"Torque’s biggest benefit for me is that I can build an entire iPhone game on my Windows desktop and then pass it off for the port." - Matt Mitman, Designer of Jounce
Describe your biggest technical hurdles and how you overcame them.Being a small game, there weren’t really a whole lot of hurdles to jump; the main one I suppose would be the level generator. I figured with Jounce being a puzzle game, it needed to have plenty of levels to keep people playing it, but since this was to be a quick experiment I didn’t want to spend a bunch of time laying out a hundred levels by hand.
After I had a basic playable build going an hour or two after I started, it seemed like random levels would most likely work fine, so I decided to go with a deterministic generator for the levels. I wanted to be a little more hands on than just using getRandom(), and I had to make sure that levels would look the same for everyone, so I ended up using a whole bunch of weird equations I made up as I went along based on Sine and Cosine. The generator ended up being driven by equations like:
%blockCount = mRound(2*mSin(%level + 2*mCos(%level)) + 3*mCos(%level) * mSin(%level*%level) + (%level / $maxLevelCount) * ($maxBlocks-5)) + 5;
That worked fairly well, but levels often ended up being overly filled, making it impossible to reach the goal, so after it fills the level with the main blocks, it goes through and removes anything that overlaps or is too close for the ball to pass through. This guaranteed playable levels, but all the walls were rectangles, so for the final touch, it does one last pass to add a handful of smaller blocks back in to give it some more interesting shapes. So I suppose the generator came together by constantly moving forward, rather than restarting and trying a different method when things weren’t quite working. I’ve checked over 700 of the levels without any being unplayable now, so it appears to be stable.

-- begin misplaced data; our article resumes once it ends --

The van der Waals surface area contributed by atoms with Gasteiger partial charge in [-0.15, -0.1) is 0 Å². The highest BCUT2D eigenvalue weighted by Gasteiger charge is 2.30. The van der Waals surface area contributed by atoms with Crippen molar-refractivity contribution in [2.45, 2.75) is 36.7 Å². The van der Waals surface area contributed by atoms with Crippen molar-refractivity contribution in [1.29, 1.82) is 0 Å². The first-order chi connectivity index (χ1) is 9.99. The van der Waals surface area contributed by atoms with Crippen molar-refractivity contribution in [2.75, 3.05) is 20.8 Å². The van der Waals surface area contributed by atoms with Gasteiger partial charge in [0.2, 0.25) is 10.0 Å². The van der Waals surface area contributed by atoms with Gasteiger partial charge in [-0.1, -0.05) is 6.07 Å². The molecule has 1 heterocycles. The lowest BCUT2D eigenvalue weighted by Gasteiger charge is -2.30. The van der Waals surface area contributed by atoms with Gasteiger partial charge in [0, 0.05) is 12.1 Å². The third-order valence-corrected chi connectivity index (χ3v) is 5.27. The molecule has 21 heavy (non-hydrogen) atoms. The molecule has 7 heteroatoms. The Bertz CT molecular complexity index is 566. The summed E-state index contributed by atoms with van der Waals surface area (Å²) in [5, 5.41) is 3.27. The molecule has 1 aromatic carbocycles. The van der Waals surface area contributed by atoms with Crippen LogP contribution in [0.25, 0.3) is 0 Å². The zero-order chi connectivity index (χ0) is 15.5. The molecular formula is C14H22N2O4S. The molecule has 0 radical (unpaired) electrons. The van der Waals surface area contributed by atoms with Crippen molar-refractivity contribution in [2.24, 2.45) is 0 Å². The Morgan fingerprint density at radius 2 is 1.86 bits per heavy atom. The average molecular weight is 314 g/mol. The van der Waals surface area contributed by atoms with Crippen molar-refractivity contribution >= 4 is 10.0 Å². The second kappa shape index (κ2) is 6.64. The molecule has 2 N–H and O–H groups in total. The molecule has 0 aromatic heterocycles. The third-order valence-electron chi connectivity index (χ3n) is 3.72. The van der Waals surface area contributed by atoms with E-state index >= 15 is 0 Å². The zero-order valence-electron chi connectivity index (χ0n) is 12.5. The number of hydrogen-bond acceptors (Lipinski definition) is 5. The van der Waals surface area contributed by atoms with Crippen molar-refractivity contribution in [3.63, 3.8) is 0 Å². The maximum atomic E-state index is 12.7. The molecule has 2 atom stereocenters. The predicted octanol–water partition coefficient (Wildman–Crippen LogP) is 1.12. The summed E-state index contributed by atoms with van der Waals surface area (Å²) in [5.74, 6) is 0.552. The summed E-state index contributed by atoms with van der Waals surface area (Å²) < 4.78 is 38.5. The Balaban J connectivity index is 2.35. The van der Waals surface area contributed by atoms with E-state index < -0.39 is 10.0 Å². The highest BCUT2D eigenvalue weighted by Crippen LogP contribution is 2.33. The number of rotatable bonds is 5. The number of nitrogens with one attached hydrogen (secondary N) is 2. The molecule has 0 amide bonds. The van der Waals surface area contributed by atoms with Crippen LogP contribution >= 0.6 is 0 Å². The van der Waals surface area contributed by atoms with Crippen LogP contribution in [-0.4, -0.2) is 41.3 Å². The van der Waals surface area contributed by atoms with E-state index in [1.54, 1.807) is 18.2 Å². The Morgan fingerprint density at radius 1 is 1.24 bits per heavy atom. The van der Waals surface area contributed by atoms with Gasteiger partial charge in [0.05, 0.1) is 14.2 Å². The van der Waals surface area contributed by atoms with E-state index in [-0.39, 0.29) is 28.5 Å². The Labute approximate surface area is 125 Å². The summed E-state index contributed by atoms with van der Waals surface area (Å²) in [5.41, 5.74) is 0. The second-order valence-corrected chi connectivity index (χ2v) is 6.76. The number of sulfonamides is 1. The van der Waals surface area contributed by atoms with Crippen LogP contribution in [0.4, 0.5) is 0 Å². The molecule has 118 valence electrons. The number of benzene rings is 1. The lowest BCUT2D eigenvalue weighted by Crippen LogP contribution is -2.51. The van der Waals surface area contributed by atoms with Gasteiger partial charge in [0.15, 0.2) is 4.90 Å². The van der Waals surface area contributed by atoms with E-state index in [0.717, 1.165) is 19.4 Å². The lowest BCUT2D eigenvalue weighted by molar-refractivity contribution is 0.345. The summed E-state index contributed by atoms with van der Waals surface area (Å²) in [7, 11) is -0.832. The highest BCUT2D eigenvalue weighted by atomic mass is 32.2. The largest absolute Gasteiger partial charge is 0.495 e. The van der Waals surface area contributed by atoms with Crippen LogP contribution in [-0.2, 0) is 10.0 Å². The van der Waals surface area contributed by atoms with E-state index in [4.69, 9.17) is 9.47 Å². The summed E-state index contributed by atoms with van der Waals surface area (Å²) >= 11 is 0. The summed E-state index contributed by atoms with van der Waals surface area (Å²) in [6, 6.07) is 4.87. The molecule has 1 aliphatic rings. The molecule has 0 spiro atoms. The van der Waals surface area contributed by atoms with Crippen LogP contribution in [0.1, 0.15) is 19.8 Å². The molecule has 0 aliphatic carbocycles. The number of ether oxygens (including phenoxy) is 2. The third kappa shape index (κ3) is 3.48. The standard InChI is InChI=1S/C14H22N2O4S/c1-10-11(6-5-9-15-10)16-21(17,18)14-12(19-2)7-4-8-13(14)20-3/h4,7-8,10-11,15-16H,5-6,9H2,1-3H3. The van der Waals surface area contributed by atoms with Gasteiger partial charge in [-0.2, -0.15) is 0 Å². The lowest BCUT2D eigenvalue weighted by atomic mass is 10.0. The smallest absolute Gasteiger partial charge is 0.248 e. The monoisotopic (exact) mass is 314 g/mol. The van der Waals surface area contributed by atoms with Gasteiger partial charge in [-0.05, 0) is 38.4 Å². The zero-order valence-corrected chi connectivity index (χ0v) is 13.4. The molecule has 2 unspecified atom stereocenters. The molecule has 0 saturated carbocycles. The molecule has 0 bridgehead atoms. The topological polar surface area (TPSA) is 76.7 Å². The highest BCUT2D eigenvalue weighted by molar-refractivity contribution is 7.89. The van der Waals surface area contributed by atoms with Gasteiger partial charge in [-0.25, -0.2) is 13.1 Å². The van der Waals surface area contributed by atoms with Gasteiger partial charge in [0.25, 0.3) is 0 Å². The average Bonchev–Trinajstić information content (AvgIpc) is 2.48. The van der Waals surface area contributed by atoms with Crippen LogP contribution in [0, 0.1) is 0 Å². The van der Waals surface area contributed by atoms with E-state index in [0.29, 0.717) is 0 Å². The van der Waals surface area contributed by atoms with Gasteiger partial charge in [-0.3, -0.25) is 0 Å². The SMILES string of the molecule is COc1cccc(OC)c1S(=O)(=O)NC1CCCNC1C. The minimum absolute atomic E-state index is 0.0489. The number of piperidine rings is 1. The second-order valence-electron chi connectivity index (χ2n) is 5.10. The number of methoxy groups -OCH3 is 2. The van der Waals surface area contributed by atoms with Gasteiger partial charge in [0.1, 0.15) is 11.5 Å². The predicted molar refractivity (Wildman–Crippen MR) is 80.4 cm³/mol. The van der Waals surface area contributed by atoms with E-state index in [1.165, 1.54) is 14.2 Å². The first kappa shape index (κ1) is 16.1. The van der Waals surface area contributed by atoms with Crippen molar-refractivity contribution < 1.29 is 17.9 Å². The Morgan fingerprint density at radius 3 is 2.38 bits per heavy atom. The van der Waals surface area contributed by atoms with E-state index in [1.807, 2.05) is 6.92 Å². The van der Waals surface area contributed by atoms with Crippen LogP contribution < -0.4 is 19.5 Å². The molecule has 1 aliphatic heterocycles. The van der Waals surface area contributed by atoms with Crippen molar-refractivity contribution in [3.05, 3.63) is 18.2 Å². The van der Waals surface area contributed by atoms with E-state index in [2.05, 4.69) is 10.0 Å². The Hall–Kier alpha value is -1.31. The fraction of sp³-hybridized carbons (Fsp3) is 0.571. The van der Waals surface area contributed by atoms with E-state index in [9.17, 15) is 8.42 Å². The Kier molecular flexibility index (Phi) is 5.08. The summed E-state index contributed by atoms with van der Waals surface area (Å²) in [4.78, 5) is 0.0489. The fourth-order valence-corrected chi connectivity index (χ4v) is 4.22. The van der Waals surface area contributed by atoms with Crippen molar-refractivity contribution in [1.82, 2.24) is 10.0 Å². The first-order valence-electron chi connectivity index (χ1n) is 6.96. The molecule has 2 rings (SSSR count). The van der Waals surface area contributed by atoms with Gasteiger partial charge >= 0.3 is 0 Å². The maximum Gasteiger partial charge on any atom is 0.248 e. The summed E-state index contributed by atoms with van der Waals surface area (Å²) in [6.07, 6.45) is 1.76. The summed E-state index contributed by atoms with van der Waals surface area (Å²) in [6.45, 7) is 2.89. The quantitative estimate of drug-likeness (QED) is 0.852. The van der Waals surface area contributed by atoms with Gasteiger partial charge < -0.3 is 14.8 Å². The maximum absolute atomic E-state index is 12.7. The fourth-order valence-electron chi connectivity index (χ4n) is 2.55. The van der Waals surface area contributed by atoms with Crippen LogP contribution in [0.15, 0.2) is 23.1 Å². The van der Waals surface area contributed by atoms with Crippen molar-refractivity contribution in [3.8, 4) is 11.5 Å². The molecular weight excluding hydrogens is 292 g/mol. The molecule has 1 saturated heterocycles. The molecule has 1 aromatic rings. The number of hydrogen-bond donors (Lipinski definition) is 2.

The benefit of this is Jounce supports way more levels than anyone is likely to ever play. The UI currently caps it to levels 0 through 32000, but I could easily raise it to just about any other number in moments. And of course, it meant I didn’t have to spend hours if not days laying out levels, so I could concentrate on making the whole game more solid with that time saved.
There’s one issue in the current build that will be fixed when the next update goes live. During our testing, performance seemed to be fine - I’d have a number of balls bouncing around without any trouble, so I left some onCollision callbacks in script. Turns out, though, that several of our players aren’t just better than us, they are a lot better and found ways to have nearly all the balls bouncing around in order to rack up some really impressive scores, which unfortunately caused FPS to bottom out. I thought it had something to do with physics, but after running the profiler, it turned out to be the onCollision callbacks. I don’t do a whole lot with these, basically just spawn a particle and increment the score value of each ball. When you’ve got 40 to 60 balls bouncing around, each one colliding several times in a second, those brief little callback scripts add up fast.
The solution is of course to just move those callbacks into the C++ side of things, which has turned out to be quite easy and resulted in a pretty massive boost when all the balls are bouncing around at once. Checking FPS on the PC, moving less than 2 dozen lines of script into C++ gave nearly 10x the performance in worst case scenarios.
How successful has Jounce been so far?I wouldn't call Jounce a huge success just yet, but it looks to be on the right track for that to occur. It was posted about on the Touch Arcade forums within about a day of release (before we’d even started doing any press work) and received a bunch of extremely positive responses and great feedback that’s going to help shape the next couple updates. The best sign so far, though, is Apple put it up in the New and Noteworthy section of the games page on the App Store less than a week after release. I probably won’t be paying off my mortgage next month, but sales have been good enough so far to warrant a few update releases.
Speaking of, Jounce 1.1 and Jounce Lite should be showing up in the App Store any day now. Jounce 1.1 adds OpenFeint support, customization of color and backgrounds, multiple sound sets, and vastly improved performance when making more complex layouts (dang players were just too good, found some slowdowns with layouts I hadn't even considered making :) ). Sales have slid down the past few weeks, but we're hopeful that this update and the lite version will cause a nice big spike to drive it back up the charts.
The next version of Jounce will have customization of color and backgrounds, among other features.
Thanks, Matt, for taking the time to talk with me and good luck to Max Gaming Technologies from all of us at TorquePowered!
For more stories like this, check out the Torque Developer Interview series.